Julian Ramirez (720x537)_2

“It’s been a long time since he’s lost, but he’s lost before in the amateurs,” he said. “I’ve lost in the amateurs, and we know what it is to lose. He don’t like it, I don’t like it, and now we’ve got to fight each other. We both know we’re good and it’s going to be a good fight.”

I mention that most fighters will ignore any amateur losses if they’re unbeaten as a pro. Ramirez never forgets a loss, no matter what the venue.

“I’ll be mad at losing a FIFA match on Xbox,” he said. “So I know what it’s like to lose and I don’t like it.”

And he doesn’t plan on getting that feeling again. At least not in the ring this weekend. That doesn’t make it personal with Lopez, but at the same time, Ramirez makes sure he keeps a respectful distance from prospective foes.

“I knew I was going to fight this guy,” he said. “I know all these guys, but it’s a business. I’ve got to fight this guy and I’ve got to fight all the other Golden Boy fighters. I know who they are and I know that one day I’m probably going to have to fight them, so I don’t try to become too best of buddies with anybody.”

It could make boxing a lonely sport for those who participate in it. Bad enough that you’re alone once the bell rings, but to even have the days and weeks ahead of fight night be a solitary existence could wear on a person’s psyche. Ramirez is fine with that aspect of the game.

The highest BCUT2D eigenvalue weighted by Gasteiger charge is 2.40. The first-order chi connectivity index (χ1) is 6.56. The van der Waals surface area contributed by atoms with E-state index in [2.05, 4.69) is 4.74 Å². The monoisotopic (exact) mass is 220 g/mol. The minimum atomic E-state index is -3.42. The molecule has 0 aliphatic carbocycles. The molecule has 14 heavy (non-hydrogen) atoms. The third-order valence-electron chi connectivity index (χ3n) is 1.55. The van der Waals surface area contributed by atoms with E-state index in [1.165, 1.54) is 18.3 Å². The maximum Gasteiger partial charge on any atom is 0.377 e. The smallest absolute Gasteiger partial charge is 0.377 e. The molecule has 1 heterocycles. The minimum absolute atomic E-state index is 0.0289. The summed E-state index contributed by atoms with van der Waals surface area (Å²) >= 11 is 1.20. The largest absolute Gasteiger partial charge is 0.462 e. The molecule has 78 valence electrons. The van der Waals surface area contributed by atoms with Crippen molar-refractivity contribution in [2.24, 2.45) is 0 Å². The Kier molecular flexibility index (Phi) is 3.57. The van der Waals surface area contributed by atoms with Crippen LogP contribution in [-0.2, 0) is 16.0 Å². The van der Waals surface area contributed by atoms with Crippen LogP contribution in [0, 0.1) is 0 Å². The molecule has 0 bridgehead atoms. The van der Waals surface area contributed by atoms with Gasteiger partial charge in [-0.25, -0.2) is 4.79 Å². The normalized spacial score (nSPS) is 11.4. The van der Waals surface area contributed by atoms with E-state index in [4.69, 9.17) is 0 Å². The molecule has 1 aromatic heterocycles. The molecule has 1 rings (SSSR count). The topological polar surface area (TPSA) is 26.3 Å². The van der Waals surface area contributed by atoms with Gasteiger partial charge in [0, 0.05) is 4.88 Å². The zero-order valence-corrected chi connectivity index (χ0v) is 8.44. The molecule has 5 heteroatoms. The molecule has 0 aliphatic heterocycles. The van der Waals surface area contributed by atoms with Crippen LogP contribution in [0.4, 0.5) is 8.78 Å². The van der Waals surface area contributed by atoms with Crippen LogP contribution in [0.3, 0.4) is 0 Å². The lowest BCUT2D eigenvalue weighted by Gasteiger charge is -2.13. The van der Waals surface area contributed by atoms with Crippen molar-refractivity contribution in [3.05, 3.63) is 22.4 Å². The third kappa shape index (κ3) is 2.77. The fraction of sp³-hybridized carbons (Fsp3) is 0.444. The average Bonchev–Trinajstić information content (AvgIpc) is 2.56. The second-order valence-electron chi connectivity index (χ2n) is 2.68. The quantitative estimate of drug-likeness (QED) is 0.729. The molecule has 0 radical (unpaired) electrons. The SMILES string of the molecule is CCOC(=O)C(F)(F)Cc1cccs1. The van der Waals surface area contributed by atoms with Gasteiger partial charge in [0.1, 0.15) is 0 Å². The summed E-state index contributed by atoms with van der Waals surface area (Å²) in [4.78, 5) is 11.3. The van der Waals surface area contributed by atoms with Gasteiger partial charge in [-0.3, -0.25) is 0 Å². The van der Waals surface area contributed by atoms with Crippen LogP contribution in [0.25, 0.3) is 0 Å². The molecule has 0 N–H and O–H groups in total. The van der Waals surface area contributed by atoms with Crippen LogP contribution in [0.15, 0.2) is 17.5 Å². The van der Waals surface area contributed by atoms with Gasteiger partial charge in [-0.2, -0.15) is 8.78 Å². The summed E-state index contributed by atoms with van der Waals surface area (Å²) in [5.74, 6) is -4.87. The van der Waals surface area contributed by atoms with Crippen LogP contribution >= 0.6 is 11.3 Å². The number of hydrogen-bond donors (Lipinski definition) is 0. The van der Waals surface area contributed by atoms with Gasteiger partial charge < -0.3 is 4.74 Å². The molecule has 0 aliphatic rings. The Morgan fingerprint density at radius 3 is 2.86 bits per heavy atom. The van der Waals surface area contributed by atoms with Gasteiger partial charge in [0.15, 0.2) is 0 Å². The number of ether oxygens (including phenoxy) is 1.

“I’ve never been a guy that has a lot of friends,” he said. “I have a few friends that I can count on my hand, and I have my family, and that’s it. So it’s not just boxing. That’s how I look at it. Growing up, my family always taught me there’s not a lot of friends out there and be careful who you trust. But when it comes to boxing, I can talk to any boxer and I can have a conversation with them, and I don’t hate on any fighter. But if we’ve got to fight, I’ve got to fight you. That’s what we’ve got to do.”

It’s a business. And Julian Ramirez has a firm grip on it.

“Money talks,” he said. “At the end of the day, a boxer just wants to get paid and wants to keep fighting. That’s every boxer’s dream. Every boxer wants to get paid more and some boxers just want to fight more. Me, I want both. I want to keep fighting and I want to keep making more money.”
 
This Saturday, he makes some money against Abraham Lopez. He wins and he’ll make some more money, and so on and so on. That doesn’t mean he has to hate his opponent. In fact, the two could even have dinner after the fight.

“I know that after this fight, I’ll have some money and I want to invest it,” Ramirez said. “So that’s what I’m looking forward to. And after that, whoever wants it, they can get it. But I don’t hate this guy Lopez at all. For my last fight, he was my co-main event. And we had King Taco after. We didn’t have it together; he was there and I was there. So after this fight, if he wants King Taco again, I’ll treat him or he’ll treat me, and we’ll both have some good money.”

User Comments and Feedback (Register For Free To Comment) Comment by sterilizer on 06-03-2016

I read this article because his name sort of rang a bell, and I wanted to see if he was an American. I think he is Mexican-American right? Looks like an interesting prospect, because he seems to be a reflective…

Post a Comment - View More User Comments (1)